De fravalgte at udforske rummet.
    They chose not to explore space.
DeclensionEdit

Etymology 3Edit

See rumme (to contain, hold).

VerbEdit

rum

  1. imperative of rumme

Fiji HindiEdit

EtymologyEdit

Borrowed from English room.

PronunciationEdit

NounEdit

rum

  1. room

ReferencesEdit


HungarianEdit

EtymologyEdit

From German Rum.[1]

PronunciationEdit

  • IPA(key): [ˈrum]
  • Hyphenation: rum

NounEdit

rum (plural rumok)

  1. rum (a distilled spirit)

DeclensionEdit

Inflection (stem in -o-, back harmony)
singular plural
nominative rum rumok
accusative rumot rumokat
dative rumnak rumoknak
instrumental rummal rumokkal
causal-final rumért rumokért
translative rummá rumokká
terminative rumig rumokig
essive-formal rumként rumokként
essive-modal
inessive rumban rumokban
superessive rumon rumokon
adessive rumnál rumoknál
illative rumba rumokba
sublative rumra rumokra
allative rumhoz rumokhoz
elative rumból rumokból
delative rumról rumokról
ablative rumtól rumoktól
Possessive forms of rum
possessor single possession multiple possessions
1st person sing. rumom rumjaim
2nd person sing. rumod rumjaid
3rd person sing. rumja rumjai
1st person plural rumunk rumjaink
2nd person plural rumotok rumjaitok
3rd person plural rumjuk rumjaik

Derived termsEdit

(Compound words):

ReferencesEdit


IrishEdit

EtymologyEdit

Borrowed from English rum.

NounEdit

rum m (genitive singular rum, nominative plural rumanna)

  1. rum

DeclensionEdit

ReferencesEdit


ItalianEdit

Alternative formsEdit

EtymologyEdit

Borrowed from English rum.

NounEdit

rum m (invariable)

  1. rum (distilled spirit)

Derived termsEdit


KashubianEdit

NounEdit

rum m

  1. space

LojbanEdit

RafsiEdit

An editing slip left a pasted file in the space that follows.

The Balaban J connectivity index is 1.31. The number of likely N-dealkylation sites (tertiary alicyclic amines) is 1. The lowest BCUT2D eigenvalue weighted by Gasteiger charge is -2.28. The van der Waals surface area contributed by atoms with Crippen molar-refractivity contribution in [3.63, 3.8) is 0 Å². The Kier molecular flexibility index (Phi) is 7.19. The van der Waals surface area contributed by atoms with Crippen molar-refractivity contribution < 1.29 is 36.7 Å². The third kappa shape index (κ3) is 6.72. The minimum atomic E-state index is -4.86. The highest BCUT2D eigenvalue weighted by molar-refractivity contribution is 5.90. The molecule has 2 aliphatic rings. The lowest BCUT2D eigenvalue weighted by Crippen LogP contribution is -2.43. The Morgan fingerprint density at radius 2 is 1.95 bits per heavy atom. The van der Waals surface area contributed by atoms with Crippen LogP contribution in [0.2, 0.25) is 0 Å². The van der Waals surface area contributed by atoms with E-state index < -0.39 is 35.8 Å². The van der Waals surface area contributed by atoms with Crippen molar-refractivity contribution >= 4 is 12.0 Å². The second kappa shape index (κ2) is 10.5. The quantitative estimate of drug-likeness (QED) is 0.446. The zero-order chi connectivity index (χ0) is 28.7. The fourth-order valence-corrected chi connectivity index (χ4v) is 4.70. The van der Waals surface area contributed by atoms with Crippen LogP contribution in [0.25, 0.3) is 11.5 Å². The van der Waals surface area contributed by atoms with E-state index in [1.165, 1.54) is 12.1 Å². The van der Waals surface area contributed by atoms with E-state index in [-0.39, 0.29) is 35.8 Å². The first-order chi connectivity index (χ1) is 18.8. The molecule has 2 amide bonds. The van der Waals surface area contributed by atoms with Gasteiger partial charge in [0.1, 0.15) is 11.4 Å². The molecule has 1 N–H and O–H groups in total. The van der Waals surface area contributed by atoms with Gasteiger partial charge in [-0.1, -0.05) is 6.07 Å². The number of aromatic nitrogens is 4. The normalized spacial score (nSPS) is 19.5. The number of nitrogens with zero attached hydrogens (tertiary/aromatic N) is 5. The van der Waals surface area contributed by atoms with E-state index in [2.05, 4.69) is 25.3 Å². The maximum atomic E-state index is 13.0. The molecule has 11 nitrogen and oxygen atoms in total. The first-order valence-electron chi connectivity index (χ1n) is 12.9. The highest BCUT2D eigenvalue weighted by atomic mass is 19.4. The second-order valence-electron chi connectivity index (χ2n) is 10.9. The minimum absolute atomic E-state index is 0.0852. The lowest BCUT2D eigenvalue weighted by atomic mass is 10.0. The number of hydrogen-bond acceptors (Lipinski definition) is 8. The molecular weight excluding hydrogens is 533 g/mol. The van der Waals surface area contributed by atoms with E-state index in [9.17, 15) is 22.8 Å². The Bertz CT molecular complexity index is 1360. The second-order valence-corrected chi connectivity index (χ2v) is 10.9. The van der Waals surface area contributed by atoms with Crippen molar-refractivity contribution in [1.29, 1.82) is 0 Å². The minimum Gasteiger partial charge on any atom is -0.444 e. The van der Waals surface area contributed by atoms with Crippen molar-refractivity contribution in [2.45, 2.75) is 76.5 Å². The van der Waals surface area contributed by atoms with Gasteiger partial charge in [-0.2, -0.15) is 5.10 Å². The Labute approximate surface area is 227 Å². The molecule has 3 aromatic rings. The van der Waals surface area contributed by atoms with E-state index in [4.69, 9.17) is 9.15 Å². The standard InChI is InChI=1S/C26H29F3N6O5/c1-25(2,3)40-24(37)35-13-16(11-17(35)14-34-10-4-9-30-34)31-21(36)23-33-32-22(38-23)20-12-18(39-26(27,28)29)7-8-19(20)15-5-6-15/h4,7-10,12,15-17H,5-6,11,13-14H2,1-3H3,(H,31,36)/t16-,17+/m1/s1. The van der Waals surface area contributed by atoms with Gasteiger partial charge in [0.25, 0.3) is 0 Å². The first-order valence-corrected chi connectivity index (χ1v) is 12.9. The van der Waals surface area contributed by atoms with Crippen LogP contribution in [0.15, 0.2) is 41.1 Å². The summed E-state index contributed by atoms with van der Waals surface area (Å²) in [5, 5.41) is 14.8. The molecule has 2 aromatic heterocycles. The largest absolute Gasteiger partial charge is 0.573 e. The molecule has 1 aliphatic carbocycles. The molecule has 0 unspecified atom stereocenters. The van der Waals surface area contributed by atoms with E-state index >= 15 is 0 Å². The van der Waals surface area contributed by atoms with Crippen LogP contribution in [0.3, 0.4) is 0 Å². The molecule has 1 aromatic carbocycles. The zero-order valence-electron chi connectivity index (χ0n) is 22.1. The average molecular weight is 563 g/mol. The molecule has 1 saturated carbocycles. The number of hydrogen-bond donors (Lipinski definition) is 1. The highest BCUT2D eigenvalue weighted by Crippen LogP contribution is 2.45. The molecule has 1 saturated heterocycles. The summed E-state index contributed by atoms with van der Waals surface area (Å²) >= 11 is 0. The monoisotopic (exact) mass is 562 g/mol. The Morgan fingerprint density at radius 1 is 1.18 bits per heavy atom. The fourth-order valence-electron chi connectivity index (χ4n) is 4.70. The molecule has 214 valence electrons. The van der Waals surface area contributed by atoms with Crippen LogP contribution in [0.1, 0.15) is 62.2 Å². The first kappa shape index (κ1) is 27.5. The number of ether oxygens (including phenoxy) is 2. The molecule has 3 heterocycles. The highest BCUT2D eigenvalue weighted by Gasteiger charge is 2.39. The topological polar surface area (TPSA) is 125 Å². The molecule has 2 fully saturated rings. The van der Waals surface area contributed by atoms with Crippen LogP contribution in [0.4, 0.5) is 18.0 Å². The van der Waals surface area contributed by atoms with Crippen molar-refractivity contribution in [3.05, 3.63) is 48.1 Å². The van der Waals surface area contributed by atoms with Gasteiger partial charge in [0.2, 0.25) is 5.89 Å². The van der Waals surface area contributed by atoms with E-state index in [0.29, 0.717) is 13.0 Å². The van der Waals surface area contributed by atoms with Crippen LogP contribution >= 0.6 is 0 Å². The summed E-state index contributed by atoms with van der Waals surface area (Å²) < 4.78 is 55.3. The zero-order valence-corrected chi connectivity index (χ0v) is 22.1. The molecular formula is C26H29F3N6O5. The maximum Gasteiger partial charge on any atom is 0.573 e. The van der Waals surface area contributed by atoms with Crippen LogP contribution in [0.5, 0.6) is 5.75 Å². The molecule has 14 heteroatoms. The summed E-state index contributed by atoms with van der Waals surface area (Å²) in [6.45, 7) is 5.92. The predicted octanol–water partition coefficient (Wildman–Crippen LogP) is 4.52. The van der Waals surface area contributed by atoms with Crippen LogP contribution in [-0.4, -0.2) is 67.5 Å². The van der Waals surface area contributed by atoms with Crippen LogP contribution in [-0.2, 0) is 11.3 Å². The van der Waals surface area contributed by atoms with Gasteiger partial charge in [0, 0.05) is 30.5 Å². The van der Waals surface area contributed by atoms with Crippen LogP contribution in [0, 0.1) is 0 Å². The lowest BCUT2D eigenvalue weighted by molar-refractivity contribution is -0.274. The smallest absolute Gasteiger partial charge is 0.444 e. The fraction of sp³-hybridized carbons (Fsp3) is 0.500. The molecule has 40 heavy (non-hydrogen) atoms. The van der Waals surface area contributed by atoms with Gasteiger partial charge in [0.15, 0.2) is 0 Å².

rum

  1. rafsi of runme.

Lower SorbianEdit

EtymologyEdit

Borrowed from German Low German Ruum, from Old Saxon rūm, from Proto-Germanic *rūmą.

PronunciationEdit

NounEdit

rum m (diminutive rumk)

  1. room, space

DeclensionEdit

Derived termsEdit


Old EnglishEdit

PronunciationEdit

Etymology 1Edit

From Proto-Germanic *rūmaz. Cognate with Old Saxon rūm, Dutch ruim, Old High German rūm, Old Norse rúmr, Gothic 𐍂𐌿𐌼𐍃 (rums).

AdjectiveEdit

rūm

  1. spacious, roomy, open
    Ðis rume landthe wide world
    (Cædmon’s Metrical Paraphrase)
  2. free, unrestricted
  3. expansive, generous
  4. long, extended (of time)

Etymology 2Edit

From Proto-Germanic *rūmą, from Proto-Indo-European *rowǝ-. Cognate with Old Saxon rūm (Low German Ruum, Dutch ruim, Old High German rūm (German Raum), Old Norse rūm (Danish and Swedish rum), Gothic 𐍂𐌿𐌼𐍃 (rūms).

NounEdit

rūm n

  1. space; a room
  2. a space of time, an interval; an opportunity
    Rum wæs to nimanne londbuendum on ðam laðestan...It was an opportunity for the land-dwellers to seize from the most hated ones...
    (Judith)
DescendantsEdit

Pennsylvania GermanEdit

EtymologyEdit

Compare German herum.

AdverbEdit

rum

  1. around

PolishEdit

PronunciationEdit

NounEdit

rum m inan

  1. rum

DeclensionEdit


PortugueseEdit

PronunciationEdit

NounEdit

rum m (plural runs)

  1. rum

SwedishEdit

EtymologyEdit

From Old Norse rúm, from Proto-Germanic *rūmą, from Proto-Indo-European *rowǝ-.

PronunciationEdit

NounEdit

rum n

  1. room; part of a building.
    Jag vill ha en lägenhet med två rum
    I want a flat with two rooms
  2. room; empty, available space; enough space
    Har du rum i din väska så att du kan lägga ner min bok också?
    Do you have enough space in your bag so that you could put my book too in it?
  3. (mathematics) space
    Linjärt rum
    Linear space

DeclensionEdit

Declension of rum 
Singular Plural
Indefinite Definite Indefinite Definite
Nominative rum rummet rum rummen
Genitive rums rummets rums rummens

Related termsEdit


Tok PisinEdit

EtymologyEdit

From English room.

NounEdit

rum

  1. room

VietnameseEdit

PronunciationEdit

NounEdit

rum

  1. safflower